NEW YORK (Reuters Breakingviews) - After vacillating for years, Facebook, Apple, Alphabet and other Silicon Valley stalwarts finally took the hateful rantings of Alex Jones and Infowars off their platforms. As private companies with standards - they call them “community”, not editorial - to uphold, that’s their right. But their actions, seemingly in concert, raise fresh regulatory and business risks.
Jones is up in arms, calling the social-media blackout an abrogation of his First Amendment freedoms. He’s appealing to President Donald Trump, who once called his reputation “amazing.” But it won’t be Big Tech that stifles Jones and his loony band of conspiracy theorists. Until he and his organization are bankrupted for libel, he will have many other ways to spread his noxious bile.
That’s not to downgrade the significance of Facebook, Apple and Alphabet’s YouTube removing most traces of Jones and Infowars from their products. The decision accelerates the evolution of these firms, with a collective market value of $2.4 trillion, into media companies with accountabilities far beyond those they’ve been willing to countenance.
That’s a risk for their businesses that investors must consider. By hemming and hawing for so long over the matter, Facebook has particularly opened its management to further criticism that it’s not up to the task of stewarding Mark Zuckerberg’s creation in a manner consistent with the values it purports to embrace. And by acting virtually in unison, the companies have given fuel to critics who say their dominance demands action by antitrust regulators.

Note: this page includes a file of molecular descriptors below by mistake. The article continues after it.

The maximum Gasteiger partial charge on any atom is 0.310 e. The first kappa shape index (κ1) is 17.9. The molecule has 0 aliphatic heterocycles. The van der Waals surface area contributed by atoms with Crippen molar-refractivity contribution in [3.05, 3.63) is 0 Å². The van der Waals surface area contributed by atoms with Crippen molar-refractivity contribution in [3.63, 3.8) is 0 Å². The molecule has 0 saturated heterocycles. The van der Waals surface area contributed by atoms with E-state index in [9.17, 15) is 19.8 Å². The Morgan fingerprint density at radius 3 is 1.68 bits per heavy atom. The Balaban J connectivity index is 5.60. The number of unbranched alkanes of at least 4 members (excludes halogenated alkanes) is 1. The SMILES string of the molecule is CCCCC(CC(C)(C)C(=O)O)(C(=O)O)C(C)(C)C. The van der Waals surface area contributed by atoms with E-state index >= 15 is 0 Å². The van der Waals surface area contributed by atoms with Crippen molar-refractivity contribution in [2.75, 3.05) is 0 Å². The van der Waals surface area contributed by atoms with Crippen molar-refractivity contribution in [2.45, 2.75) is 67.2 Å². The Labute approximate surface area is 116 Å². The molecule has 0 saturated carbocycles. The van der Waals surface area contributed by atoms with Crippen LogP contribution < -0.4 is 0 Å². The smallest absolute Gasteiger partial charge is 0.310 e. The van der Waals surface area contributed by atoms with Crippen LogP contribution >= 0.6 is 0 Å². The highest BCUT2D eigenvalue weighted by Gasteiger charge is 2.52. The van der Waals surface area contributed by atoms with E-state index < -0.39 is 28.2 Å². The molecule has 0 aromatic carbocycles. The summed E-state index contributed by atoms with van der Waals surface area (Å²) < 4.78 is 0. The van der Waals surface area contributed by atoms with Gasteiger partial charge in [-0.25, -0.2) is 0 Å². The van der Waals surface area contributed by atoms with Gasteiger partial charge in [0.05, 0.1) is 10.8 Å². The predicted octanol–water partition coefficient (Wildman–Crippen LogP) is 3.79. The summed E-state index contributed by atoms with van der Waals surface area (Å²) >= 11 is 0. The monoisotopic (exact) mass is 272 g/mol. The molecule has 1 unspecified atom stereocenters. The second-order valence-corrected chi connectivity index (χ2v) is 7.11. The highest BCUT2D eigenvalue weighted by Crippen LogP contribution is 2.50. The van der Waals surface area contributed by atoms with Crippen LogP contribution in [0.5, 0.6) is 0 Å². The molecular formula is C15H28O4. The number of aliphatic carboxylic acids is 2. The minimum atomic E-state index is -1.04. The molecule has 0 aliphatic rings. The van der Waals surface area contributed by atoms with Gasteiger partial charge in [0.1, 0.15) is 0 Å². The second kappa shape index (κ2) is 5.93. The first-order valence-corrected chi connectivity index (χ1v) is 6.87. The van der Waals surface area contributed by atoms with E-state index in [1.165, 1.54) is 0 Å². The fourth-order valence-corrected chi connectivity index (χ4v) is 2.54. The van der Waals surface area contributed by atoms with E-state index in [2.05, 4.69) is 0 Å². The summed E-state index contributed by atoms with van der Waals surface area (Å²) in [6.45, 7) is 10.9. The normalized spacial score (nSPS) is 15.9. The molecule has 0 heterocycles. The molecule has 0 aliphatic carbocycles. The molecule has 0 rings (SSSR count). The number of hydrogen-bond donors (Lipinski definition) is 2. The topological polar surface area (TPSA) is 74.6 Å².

The tech companies also may give Jones ammunition to make himself a free-speech martyr. It’s not hard to imagine Jones arguing he’s a 21st-century version of Larry Flynt – an abhorrent man publishing nasty things, but with every right to do so. But the analogy is wrong. Jones is still free to beam his vicious rodomontade on the internet for all to see.
More to the point, Flynt prevailed against a libel lawsuit brought by Jerry Falwell over a parody Hustler published because the televangelist was deemed a public figure, making defamation harder to prove. Jones often chooses private citizens as his targets. These are people like the parents of children killed at Sandy Hook Elementary School, whom he has called “crisis actors.” Their lawsuits seeking damages for libel, not the bumbling and belated calls from Silicon Valley, will ultimately determine the contours of what is, and what is not, acceptable speech in the Trump era.
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